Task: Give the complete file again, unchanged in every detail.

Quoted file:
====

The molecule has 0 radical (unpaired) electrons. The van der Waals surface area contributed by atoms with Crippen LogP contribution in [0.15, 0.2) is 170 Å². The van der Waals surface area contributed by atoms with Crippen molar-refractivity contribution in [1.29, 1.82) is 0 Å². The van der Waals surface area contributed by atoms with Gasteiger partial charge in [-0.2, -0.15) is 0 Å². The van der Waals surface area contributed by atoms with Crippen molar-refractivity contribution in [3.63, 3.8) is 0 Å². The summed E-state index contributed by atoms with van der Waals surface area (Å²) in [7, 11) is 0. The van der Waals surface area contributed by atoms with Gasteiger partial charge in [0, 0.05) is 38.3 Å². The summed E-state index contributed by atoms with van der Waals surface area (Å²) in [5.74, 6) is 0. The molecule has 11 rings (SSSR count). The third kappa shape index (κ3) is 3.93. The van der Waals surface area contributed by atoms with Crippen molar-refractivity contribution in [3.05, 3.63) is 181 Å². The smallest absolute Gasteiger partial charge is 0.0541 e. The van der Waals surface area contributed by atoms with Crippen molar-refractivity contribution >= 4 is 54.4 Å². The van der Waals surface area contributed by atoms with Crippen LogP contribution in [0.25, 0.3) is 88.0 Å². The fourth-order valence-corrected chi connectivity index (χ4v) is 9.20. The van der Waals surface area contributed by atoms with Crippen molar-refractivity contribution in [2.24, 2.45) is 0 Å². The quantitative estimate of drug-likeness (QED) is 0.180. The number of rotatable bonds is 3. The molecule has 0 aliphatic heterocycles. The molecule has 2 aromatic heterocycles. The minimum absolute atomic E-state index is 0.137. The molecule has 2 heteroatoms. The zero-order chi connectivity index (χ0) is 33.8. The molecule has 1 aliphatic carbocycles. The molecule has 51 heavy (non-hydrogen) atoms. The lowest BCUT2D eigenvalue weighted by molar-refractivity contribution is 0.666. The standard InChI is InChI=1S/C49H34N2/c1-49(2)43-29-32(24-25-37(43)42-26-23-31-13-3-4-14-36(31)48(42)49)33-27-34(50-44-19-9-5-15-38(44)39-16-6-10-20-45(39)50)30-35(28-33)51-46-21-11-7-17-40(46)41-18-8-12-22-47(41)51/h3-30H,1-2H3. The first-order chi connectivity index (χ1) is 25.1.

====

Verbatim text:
The molecule has 0 radical (unpaired) electrons. The van der Waals surface area contributed by atoms with Crippen LogP contribution in [0.15, 0.2) is 170 Å². The van der Waals surface area contributed by atoms with Crippen molar-refractivity contribution in [1.29, 1.82) is 0 Å². The van der Waals surface area contributed by atoms with Gasteiger partial charge in [-0.2, -0.15) is 0 Å². The van der Waals surface area contributed by atoms with Crippen molar-refractivity contribution in [3.63, 3.8) is 0 Å². The summed E-state index contributed by atoms with van der Waals surface area (Å²) in [7, 11) is 0. The van der Waals surface area contributed by atoms with Gasteiger partial charge in [0, 0.05) is 38.3 Å². The summed E-state index contributed by atoms with van der Waals surface area (Å²) in [5.74, 6) is 0. The molecule has 11 rings (SSSR count). The third kappa shape index (κ3) is 3.93. The van der Waals surface area contributed by atoms with Crippen molar-refractivity contribution in [3.05, 3.63) is 181 Å². The smallest absolute Gasteiger partial charge is 0.0541 e. The van der Waals surface area contributed by atoms with Crippen molar-refractivity contribution >= 4 is 54.4 Å². The van der Waals surface area contributed by atoms with Crippen LogP contribution in [0.25, 0.3) is 88.0 Å². The fourth-order valence-corrected chi connectivity index (χ4v) is 9.20. The van der Waals surface area contributed by atoms with Crippen molar-refractivity contribution in [2.24, 2.45) is 0 Å². The quantitative estimate of drug-likeness (QED) is 0.180. The number of rotatable bonds is 3. The molecule has 0 aliphatic heterocycles. The molecule has 2 aromatic heterocycles. The minimum absolute atomic E-state index is 0.137. The molecule has 2 heteroatoms. The zero-order chi connectivity index (χ0) is 33.8. The molecule has 1 aliphatic carbocycles. The molecule has 51 heavy (non-hydrogen) atoms. The lowest BCUT2D eigenvalue weighted by molar-refractivity contribution is 0.666. The standard InChI is InChI=1S/C49H34N2/c1-49(2)43-29-32(24-25-37(43)42-26-23-31-13-3-4-14-36(31)48(42)49)33-27-34(50-44-19-9-5-15-38(44)39-16-6-10-20-45(39)50)30-35(28-33)51-46-21-11-7-17-40(46)41-18-8-12-22-47(41)51/h3-30H,1-2H3. The first-order chi connectivity index (χ1) is 25.1.